Finally, there were no differences in WLP between subjects who developed side effects and those who did not. Thus, the occurrence of side effects did not affect efficacy or compliance with VLCKD probably because they were very mild and easily managed. To our knowledge, there are no other studies in the literature that have evaluated the impact that VLCKD side effects might have on the efficacy of dietary treatment.
VLCKD appears to be an ideal therapeutic tool for people with obesity, particularly those who have already tried other nutritional strategies without success and/or who have a rapid need to lose weight (people with obesity with joint diseases, people with obesity with indications for bariatric surgery, people with obesity with cardiovascular risk factors, etc.). In spite of common misgivings, side effects are mild and preventable thanks to the indications and contraindications provided for VLCKD, by following organised and standardised protocols, and by careful clinical and laboratory monitoring. For this reason, supervision by a healthcare professional is indispensable. Finally, once the goal has been achieved, it is extremely important to recommend an adequate lifestyle (physical activity and a balanced diet such as the Mediterranean diet) for maintaining weight loss in the long term.
Availability of data and materials
The datasets used and/or analysed during the current study are available from the corresponding author on reasonable request.
Type 2 diabetes mellitus
Very low-calorie ketogenic diet
Glycosilated haemoglobin A1C
Homeostasis model of assessment-IR
Low density lipoproteins
High density lipoproteins
Body mass index
Weight loss percentage
Waist to hip ratio
Glomerular filtration rate
Low-carbohydrate ketogenic diet
WHO. Obesity and overweight. 2021. https://www.who.int/news-room/fact-sheets/detail/obesity-and-overweight. Accessed 10 Sep 2021.
De Lorenzo A, Gratteri S, Gualtieri P, Cammarano A, Bertucci P, Di Renzo L. Why primary obesity is a disease? J Transl Med. 2019;17(1):169.
Jastreboff AM, Kotz CM, Kahan S, Kelly AS, Heymsfield SB. Obesity as a disease: the obesity society 2018 position statement. Obesity (Silver Spring). 2019;27(1):7–9.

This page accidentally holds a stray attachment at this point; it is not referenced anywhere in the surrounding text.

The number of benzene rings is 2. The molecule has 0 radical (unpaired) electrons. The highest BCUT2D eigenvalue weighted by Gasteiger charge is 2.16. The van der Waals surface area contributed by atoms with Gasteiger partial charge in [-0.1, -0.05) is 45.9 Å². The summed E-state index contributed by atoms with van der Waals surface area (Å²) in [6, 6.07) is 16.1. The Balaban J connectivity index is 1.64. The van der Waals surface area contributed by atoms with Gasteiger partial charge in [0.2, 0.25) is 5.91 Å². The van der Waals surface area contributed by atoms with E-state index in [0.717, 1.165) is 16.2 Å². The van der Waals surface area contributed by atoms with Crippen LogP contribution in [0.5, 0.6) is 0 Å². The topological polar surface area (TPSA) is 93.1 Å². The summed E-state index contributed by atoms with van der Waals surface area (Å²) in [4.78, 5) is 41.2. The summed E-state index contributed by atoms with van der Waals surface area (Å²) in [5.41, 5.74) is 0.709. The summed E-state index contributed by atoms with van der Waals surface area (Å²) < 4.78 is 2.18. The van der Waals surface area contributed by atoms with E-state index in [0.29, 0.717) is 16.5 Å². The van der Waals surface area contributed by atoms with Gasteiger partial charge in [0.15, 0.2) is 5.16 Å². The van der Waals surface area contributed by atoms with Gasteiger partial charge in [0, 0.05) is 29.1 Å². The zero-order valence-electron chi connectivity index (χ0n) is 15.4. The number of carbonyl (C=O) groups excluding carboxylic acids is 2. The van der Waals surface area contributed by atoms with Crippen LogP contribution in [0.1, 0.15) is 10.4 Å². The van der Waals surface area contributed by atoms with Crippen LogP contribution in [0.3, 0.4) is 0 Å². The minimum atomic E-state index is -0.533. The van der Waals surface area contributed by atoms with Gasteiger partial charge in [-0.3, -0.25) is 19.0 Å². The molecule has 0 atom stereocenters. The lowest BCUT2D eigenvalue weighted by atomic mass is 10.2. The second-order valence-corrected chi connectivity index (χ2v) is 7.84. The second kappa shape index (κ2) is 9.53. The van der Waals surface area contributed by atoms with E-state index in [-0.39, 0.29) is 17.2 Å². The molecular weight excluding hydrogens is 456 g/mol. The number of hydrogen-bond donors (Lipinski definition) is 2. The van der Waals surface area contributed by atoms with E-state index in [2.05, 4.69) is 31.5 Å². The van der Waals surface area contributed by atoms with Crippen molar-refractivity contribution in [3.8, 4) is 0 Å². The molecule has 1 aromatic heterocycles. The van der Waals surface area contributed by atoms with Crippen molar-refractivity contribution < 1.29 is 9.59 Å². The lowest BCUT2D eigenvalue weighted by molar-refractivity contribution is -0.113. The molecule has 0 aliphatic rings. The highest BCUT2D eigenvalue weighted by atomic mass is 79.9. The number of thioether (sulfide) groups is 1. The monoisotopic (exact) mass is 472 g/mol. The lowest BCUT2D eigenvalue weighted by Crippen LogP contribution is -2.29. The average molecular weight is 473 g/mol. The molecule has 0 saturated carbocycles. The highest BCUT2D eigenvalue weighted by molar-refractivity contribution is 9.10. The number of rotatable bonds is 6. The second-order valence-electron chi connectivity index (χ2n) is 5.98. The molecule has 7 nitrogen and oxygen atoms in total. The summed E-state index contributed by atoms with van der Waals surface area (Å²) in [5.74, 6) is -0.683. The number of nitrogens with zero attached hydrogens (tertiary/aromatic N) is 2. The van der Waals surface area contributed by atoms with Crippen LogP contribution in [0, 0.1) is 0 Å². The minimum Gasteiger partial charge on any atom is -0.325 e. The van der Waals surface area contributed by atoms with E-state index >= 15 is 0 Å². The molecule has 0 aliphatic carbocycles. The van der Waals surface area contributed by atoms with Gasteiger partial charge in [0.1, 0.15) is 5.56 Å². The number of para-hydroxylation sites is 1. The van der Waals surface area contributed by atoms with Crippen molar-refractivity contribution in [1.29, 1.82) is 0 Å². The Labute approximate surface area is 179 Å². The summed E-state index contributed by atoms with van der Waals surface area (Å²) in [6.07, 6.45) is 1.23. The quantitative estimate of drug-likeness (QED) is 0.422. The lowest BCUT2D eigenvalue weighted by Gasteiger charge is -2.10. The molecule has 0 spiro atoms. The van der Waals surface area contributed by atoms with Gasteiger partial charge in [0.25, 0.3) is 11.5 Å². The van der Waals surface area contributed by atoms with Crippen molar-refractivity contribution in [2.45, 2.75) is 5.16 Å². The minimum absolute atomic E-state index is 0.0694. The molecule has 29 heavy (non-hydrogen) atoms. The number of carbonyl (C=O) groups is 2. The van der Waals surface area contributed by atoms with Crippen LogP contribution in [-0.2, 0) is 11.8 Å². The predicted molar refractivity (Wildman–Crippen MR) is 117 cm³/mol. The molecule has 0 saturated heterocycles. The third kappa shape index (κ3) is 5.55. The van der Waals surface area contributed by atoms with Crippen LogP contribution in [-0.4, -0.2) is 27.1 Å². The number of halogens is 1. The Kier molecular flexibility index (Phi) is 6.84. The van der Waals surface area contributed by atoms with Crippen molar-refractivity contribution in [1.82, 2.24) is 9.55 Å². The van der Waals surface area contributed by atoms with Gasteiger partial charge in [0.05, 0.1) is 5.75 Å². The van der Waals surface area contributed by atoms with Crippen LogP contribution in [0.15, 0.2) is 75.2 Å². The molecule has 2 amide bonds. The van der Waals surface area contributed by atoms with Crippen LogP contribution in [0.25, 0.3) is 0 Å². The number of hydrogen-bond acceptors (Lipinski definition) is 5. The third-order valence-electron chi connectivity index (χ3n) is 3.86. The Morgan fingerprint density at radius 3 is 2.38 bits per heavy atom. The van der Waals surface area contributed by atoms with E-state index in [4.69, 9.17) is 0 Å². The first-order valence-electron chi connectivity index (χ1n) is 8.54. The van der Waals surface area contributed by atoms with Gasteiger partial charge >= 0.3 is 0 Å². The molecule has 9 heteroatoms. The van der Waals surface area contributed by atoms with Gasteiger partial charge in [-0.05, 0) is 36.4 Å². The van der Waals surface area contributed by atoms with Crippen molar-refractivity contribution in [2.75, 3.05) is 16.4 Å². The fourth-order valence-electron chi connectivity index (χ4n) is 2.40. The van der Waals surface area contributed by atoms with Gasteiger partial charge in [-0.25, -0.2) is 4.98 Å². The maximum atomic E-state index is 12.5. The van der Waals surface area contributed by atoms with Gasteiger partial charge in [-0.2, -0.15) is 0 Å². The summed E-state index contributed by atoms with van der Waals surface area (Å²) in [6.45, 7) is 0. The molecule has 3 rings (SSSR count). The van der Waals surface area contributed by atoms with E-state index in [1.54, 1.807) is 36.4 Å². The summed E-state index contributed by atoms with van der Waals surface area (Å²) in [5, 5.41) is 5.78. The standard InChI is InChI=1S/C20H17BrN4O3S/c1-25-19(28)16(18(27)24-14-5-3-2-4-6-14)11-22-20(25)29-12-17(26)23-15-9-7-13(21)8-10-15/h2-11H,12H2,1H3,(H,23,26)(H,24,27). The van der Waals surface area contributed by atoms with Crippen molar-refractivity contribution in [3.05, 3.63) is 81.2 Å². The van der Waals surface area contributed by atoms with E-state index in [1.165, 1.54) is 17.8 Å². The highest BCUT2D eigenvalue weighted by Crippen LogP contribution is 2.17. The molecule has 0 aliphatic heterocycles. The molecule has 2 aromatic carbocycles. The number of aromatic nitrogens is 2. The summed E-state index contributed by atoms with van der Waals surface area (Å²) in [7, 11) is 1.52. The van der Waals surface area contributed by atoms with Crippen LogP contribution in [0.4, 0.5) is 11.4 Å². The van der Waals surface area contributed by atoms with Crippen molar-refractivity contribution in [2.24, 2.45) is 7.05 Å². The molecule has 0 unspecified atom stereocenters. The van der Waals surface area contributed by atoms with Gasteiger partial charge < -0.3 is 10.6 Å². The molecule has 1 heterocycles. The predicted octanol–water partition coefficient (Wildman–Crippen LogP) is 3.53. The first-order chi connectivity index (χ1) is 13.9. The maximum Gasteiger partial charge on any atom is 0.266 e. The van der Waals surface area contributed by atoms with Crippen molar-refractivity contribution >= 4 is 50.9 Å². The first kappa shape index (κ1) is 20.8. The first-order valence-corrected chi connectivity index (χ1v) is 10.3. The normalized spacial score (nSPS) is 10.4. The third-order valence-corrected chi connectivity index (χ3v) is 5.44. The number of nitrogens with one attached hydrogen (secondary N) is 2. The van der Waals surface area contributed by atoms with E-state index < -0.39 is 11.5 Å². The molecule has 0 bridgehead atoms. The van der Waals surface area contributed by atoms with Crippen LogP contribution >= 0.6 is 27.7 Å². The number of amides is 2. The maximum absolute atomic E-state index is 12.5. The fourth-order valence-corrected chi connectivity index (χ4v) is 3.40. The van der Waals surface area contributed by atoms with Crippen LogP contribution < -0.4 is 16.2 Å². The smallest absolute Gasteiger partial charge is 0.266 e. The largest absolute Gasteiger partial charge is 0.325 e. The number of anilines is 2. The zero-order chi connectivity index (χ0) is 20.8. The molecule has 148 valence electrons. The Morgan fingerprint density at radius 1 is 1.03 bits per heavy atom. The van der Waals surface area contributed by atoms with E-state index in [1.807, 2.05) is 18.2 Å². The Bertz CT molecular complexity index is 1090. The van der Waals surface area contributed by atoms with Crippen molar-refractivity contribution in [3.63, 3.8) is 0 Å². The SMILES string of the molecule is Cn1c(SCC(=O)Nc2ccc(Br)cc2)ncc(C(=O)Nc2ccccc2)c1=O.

Howell S, Kones R. “Calories in, calories out” and macronutrient intake: the hope, hype, and science of calories. Am J Physiol Endocrinol Metab. 2017;313(5):E608–12.
Brehm BJ, Seeley RJ, Daniels SR, D’Alessio DA. A randomized trial comparing a very low carbohydrate diet and a calorie-restricted low fat diet on body weight and cardiovascular risk factors in healthy women. J Clin Endocrinol Metab. 2003;88(4):1617–23.
Patel DK, Stanford FC. Safety and tolerability of new-generation anti-obesity medications: a narrative review. Postgrad Med. 2018;130(2):173–82.
Hanipah ZN, Schauer PR. Bariatric surgery as a long-term treatment for type 2 diabetes/metabolic syndrome. Annu Rev Med. 2020;71:1–15.
Pories WJ. Bariatric surgery: risks and rewards. J Clin Endocrinol Metab. 2008;93(11 Suppl 1):S89-96.
Luat AF, Coyle L, Kamat D. The ketogenic diet: a practical guide for pediatricians. Pediatr Ann. 2016;45(12):e446–50.
Merra G, Gratteri S, De Lorenzo A, Barrucco S, Perrone MA, Avolio E, et al. Effects of very-low-calorie diet on body composition, metabolic state, and genes expression: a randomized double-blind placebo-controlled trial. Eur Rev Med Pharmacol Sci. 2017;21(2):329–45.
Barrea L, Megna M, Cacciapuoti S, Frias-Toral E, Fabbrocini G, Savastano S, et al. Very low-calorie ketogenic diet (VLCKD) in patients with psoriasis and obesity: an update for dermatologists and nutritionists. Crit Rev Food Sci Nutr. 2020;9:1–17.
Barrea L, Caprio M, Tuccinardi D, Moriconi E, Di Renzo L, Muscogiuri G, et al. Could ketogenic diet “starve” cancer? Emerging evidence. Crit Rev Food Sci Nutr. 2020;9:1–22.
Muscogiuri G, El Ghoch M, Colao A, Hassapidou M, Yumuk V, Busetto L, et al. European guidelines for obesity management in adults with a very low-calorie ketogenic diet: a systematic review and meta-analysis. Obes Facts. 2021;14(2):222–45.
Krebs HA. The regulation of the release of ketone bodies by the liver. Adv Enzyme Regul. 1966;4:339–54.
Kossoff EH, Zupec-Kania BA, Rho JM. Ketogenic diets: an update for child neurologists. J Child Neurol. 2009;24(8):979–88.